Deal of the Week: See Croatia (8/31/2001)
D: You're listening to the Savvy Traveler. I'm Diana Nyad. It's
Labor Day weekend, and that means time to travel. I have a hunch
our resident travel expert, Rudy Maxa, has someplace special for
us to go later this year, as well, at a decent price. Am I right?
R: Hi, Diana! You are indeed.
D: Is post-Labor Day a good time to look for travel bargains?
R: Yes, 'cause kids are back in school, vacation is technically
over . . . Amtrak just reduced fares by 30% on some routes, Greyhound
has a two-for-one travel deal . . .
D: Where would you go right now?
R: Well, Diana, it's not someplace high on the list of most American
travelers yet. But when word gets out about how beautiful the place
is and how low the prices are, I think this will be the new, hot
destination in Eastern Europe.
D: I'm all ears.
R: I'm talking about Croatia. Specifically, the cities of Zagreb
and Dubrovnik. Only in the last few years, as hostilities ended
there, have tourists returned, and there haven't been many Americans
in the mix.
D: Tell me about those two cities today.
R: Zagreb is a medieval city that's been the capital city of Croatia
since 1557. By those standards, Dubrovnik is a spring chicken, having
been founded only 13 hundred years ago. Both are gorgeous cities
with cobblestone streets, lovely squares, great architecture and
D: Yeah, but Rudy. There was a horrible war there just ten years
ago. I'm picturing bombed out buildings, lingering hostilities
a citizenry armed to the teeth.
R: You might, but then you'd be holding Croatia to stereotypes that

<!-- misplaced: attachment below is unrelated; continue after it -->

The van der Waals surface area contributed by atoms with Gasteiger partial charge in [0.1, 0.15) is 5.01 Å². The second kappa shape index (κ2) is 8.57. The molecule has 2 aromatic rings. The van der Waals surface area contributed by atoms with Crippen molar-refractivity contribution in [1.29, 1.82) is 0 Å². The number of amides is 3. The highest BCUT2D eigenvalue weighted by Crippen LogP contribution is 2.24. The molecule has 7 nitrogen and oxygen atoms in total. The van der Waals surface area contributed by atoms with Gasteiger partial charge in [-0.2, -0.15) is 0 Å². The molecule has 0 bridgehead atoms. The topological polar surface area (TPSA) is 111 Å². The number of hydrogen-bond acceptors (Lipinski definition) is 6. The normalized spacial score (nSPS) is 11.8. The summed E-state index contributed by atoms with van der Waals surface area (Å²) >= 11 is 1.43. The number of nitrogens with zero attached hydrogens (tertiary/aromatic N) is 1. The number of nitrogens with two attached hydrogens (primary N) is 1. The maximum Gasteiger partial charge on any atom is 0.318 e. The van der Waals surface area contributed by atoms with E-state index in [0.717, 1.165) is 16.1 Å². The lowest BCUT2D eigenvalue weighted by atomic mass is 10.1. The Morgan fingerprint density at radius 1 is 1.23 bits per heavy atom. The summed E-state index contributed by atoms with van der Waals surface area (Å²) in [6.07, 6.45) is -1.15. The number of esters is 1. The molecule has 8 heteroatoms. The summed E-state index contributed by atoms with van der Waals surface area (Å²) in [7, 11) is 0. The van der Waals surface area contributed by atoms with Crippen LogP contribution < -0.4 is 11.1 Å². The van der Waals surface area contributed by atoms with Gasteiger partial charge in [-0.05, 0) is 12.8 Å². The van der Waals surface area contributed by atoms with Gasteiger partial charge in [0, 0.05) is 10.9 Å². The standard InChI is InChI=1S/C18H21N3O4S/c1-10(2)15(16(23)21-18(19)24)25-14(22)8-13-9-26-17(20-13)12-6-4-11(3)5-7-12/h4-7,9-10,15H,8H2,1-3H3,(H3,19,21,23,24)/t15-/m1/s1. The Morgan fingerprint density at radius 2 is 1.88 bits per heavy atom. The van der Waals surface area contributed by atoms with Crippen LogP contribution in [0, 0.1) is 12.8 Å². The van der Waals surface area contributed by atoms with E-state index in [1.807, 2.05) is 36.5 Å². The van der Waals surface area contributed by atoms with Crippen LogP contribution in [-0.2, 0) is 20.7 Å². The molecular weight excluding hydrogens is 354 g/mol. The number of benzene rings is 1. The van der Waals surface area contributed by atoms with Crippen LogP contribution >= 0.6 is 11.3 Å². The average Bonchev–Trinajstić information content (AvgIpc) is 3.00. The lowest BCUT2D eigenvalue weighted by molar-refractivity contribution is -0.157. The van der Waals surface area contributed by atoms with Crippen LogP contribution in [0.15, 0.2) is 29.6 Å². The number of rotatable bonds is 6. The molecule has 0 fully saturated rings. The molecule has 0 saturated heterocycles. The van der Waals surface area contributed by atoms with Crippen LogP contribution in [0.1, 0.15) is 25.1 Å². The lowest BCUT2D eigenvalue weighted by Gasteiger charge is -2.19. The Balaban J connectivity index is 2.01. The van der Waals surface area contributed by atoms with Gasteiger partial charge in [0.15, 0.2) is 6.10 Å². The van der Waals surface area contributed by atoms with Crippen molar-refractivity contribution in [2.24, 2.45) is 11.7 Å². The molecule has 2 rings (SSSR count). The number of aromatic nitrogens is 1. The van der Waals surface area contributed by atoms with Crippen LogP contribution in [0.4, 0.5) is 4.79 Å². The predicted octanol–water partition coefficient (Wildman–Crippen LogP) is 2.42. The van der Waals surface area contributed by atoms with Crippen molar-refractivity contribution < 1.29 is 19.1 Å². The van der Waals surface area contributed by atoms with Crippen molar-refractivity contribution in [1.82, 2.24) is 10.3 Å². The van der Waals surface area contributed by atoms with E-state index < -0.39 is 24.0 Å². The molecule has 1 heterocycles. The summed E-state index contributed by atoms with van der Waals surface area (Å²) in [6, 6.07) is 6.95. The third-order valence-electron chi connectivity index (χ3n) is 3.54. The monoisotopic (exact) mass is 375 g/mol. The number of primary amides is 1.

continue to victimize places where wars have occurred. Look, Zagreb
was hardly touched by the fighting of the '80s and '90s . Dubrovnik
was bombed in the early '90s, but it's ten years later. For the
most part, the people there have been tired of war. They're trying
very hard to put their past behind them.
D: So it's okay?
R: Very much so - Europeans have been "re-discovering"
Croatia for the last three or four years and now there are some
great deals to help Americans do the same.
D: Okay, let's talk price.
R: How about four nights in Prague - I don't need to tell you how
charming a city that is-followed by four nights in Dubrovnik and
three nights in Zagreb. Airfare from New York aboard Czech Airlines
as well as all flights within Europe, transfers between airports
and hotels, a guided tour of each city . . . and your hotel and
breakfasts for prices starting at only 13 hundred dollars a person.
D: That seems like a lot, but when you think all the time you're
. That works out to - what? - less than $130 a day,
R: Right. That's good for travel between November first and December
tenth, but there are departures right now, as well, for a few hundred
dollars more. And you can leave from almost any other US cities,
though it'll cost you a bit more. Also, because the Croatian cities
are on the Adriatic, you can count on mild temps even in the dead
D: And let's not forget the several days in Prague.
R: It's a lovely package at a great price. Mark my words: You'll
be hearing a lot more about Croatia as a vacation spot in the future.
D: Thanks, Rudy